GOP Presidential Debate Organizers Facing Mathematical Quandry

As the field of Republican presidential contenders expands each week, the challenge of how to conduct the primary debates becomes more complicated. The latest poll from Fox News illustrates this well, with many of the candidates clustered in the single digits, only one or two points apart.

Fox News polled 1,005 registered voters nationwide by landline and cell phone from June 21 to June 23, 2015. The margin of error for the full polling sample was +/- 3 points, and the margin of error for the subgroup of Republican primary voters was +/- 5 points.

The results, as posted below, show that former Gov. Jeb Bush (R-FL) is leading with 15 percent, followed by Donald Trump, currently enjoying a bump after his campaign launch at 11 percent, then Ben Carson at 10 percent, Sen. Rand Paul (R-KY) and Gov. Scott Walker (R-WI) at 9 percent, Sen. Marco Rubio (R-FL) at 8 percent, former Gov. Mike Huckabee (R-AR) at 6 percent, Sen. Ted Cruz (R-TX) at 4 percent, Carly Fiorina and former Sen. Rick Santorum (R-PA) at 3 percent, a four-way tie at 2 percent with Gov. Chris Christie (R-NJ), Gov. Bobby Jindal (R-LA), Gov. John Kasich (R-OH), and former Gov. Rick Perry (R-TX), and then finally Sen. Lindsey Graham (R-SC) and former Gov. George Pataki (R-NY) tied at 1 percent. Nine percent of poll respondents picked “don’t know.”

fox news poll june 23

Looking just at these most recent numbers, if we are going to select the top ten candidates — the cutoff to participate in the debate under the current rules — we will end up with sixteen candidates who can legitimately claim to be in the “top ten,” due to the number of ties.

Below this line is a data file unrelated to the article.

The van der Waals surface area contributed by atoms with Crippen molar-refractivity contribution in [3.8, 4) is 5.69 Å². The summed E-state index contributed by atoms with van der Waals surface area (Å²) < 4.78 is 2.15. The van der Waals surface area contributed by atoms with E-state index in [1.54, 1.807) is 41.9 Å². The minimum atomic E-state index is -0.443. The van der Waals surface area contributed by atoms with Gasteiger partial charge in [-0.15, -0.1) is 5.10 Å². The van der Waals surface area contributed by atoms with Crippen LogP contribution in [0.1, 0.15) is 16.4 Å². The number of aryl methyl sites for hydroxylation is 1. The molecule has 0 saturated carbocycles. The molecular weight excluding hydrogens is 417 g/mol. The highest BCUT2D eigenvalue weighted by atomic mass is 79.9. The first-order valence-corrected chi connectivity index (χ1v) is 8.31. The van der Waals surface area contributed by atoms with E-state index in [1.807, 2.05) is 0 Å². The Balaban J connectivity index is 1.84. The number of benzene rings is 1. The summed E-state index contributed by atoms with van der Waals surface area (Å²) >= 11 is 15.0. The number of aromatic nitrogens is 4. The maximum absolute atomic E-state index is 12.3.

Factor in the margin of error, which is +/- 5 percent for the Republican sample, and the waters become even more muddied. A five-point margin of error for this poll means that it is not possible to say that any candidate is definitely ahead of the one below. In fact, for every candidate from Huckabee on down, it is impossible to say for certain who is ahead of whom out of that entire group.

Polls are a sample of an entire population, used to predict what the whole group would respond if you had the time and resources to question every single individual member. Here, the poll has a sample of 378 registered Republican primary voters that are being used to predict what the entire national sample of Republican voters would answer, if asked to cast their ballots today. (Note: the Fox News sample and margin of error are similar to those used by other recent polls, and we are not necessarily questioning the validity of the sample size or statistical methods used in this poll.)

The five-point margin of error in the Fox News poll means that if you repeated it many times with new randomized samples of this same population of nationwide Republican voters, the results could vary as much as five points higher or lower than what this poll showed. As mentioned above, the poll results for Huckabee and all the candidates ranked lower than his 6 percent all fall within the margin of error. This is the group most at risk for losing a spot on the debate stage, but the statistical data we have is far from precise.